It is for this reason that one critically terms this, following Marx of The German Ideology and Theses on Feurbach, “contemplative materialism”. The only difference between this modality of contemplative-materialist thinking and practice, and that of Hegelian dialectical idealism is that while in the latter practice is realisation of knowledge (the infinity of the geist grasped in and as its finite concrete realization), in the former knowledge is grasped and envisaged in terms of realisation of practice. In either case, knowledge is not seen as the interruption of praxis on account of its determinateness. What merely happens is that from the a priori idea or geist of the latter the locus of ontological expressivity shifts to the historically concrete human agency of practice and the thinking of practice by its historically particular human agency in the former. The result of this shift of the ontological locus of expressivity from a priori idea to a historically concrete practice in terms of how it’s thought by its historically concrete human agency is no more than the radicalisation of the successive continuity of movement that is capital. And what this radicalisation of the successively continuous movement basically amounts to in terms of politics is no more than continuous democratisation of value-relation being mistaken for the real movement in its uninterruptedness, which should actually amount to the suspension of the logic of value-relation itself, and not its continuous democratisation. That James tends to oscillate from one to the other — the real real movement and the mistaken real movement — is often evident in his directly programmatic political writings. We come across this oscillation of James in, for example, ‘Every Cook Can Govern’, particularly when tries to demonstrate how the form of direct democracy as practised in the Athens of classical antiquity is the almost fully-developed political form of revolutionary democracy that socialism is supposed to replicate.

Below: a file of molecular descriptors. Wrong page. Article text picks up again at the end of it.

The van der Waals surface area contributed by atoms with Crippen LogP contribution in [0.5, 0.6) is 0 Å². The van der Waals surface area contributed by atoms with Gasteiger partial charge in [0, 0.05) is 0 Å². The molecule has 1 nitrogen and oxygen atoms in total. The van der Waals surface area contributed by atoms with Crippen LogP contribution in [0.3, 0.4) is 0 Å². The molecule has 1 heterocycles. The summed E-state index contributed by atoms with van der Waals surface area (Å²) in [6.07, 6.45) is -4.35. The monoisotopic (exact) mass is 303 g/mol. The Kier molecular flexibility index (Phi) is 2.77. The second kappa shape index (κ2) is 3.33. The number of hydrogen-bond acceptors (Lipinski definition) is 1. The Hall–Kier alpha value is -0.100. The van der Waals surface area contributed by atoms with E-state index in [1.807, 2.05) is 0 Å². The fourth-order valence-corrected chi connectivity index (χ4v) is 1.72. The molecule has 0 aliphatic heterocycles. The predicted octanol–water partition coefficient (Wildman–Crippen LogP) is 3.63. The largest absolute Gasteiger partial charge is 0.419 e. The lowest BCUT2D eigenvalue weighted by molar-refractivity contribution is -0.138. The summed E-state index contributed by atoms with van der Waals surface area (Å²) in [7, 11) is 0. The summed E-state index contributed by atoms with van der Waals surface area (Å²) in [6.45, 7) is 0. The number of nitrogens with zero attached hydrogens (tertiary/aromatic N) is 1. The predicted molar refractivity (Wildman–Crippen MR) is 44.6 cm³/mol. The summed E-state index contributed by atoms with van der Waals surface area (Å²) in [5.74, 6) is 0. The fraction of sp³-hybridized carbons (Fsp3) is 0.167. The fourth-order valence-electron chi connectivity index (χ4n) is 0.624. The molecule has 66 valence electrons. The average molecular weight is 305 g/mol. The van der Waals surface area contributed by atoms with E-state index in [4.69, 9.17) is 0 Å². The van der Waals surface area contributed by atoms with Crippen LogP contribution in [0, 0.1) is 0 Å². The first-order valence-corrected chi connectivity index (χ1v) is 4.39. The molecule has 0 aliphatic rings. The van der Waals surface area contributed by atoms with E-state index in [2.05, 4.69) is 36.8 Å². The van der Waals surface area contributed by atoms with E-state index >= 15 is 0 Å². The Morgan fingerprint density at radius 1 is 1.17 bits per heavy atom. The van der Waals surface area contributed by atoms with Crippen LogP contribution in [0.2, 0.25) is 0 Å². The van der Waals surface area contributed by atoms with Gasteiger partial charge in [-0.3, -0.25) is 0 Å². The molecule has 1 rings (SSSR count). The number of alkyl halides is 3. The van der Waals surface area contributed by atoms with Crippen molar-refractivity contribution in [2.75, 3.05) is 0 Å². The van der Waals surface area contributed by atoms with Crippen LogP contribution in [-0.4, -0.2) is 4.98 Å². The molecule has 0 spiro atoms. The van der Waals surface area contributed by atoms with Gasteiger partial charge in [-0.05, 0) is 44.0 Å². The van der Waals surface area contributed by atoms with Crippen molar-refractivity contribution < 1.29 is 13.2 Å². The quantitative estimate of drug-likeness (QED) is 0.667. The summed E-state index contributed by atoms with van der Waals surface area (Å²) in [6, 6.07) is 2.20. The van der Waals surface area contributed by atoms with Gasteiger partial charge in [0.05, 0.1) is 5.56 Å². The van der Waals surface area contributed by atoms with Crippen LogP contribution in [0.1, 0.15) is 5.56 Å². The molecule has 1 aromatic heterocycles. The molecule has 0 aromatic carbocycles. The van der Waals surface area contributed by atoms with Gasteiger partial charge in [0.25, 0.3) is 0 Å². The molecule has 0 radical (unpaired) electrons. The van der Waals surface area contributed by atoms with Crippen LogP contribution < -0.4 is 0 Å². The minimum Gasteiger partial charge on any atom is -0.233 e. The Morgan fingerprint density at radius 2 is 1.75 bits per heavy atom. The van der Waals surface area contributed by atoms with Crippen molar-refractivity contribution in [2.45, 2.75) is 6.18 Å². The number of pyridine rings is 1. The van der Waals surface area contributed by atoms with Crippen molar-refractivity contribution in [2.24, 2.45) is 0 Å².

Therefore, in this mode of thinking there is no attempt to grasp a determinate historical practice in terms of its own immanent thought by detaching it from the sense it acquires in the thought of the historically concrete human agency or agentic-subject that, from the perspective of such “practical-materialist” (Marx’s words) modality of thinking practice, would merely be the historical index and anthropological register of its determinate instantiation.as praxis (practice as its own immanent thought in action). Clearly, this particular modality of thinking practice — wherein a historically concrete practice is thought necessarily only in terms of the sense it is given by its historically concrete agentic-subject — has its basis in an expresivist-ontological conception. And it’s due to this particular modality of upholding the centrality of practice that such thinking is arguably termed “contemplative materialism”. That is precisely the reason why both Hegelianism and such Left-Hegelianism, which has as one of its foundational proposals the immediate transfer of philosophical categories to political practice, inhabit the the same Hegelian idealist paradigm as the obverse of one another. And that is precisely why the difference in the respective political practices they generate is the difference between liberal-conservatism and radical republicanism and/or social democracy. A difference, if I I am allowed to be telegraphic here, objectively amounts to little in this late capitalist or neoliberal conjuncture.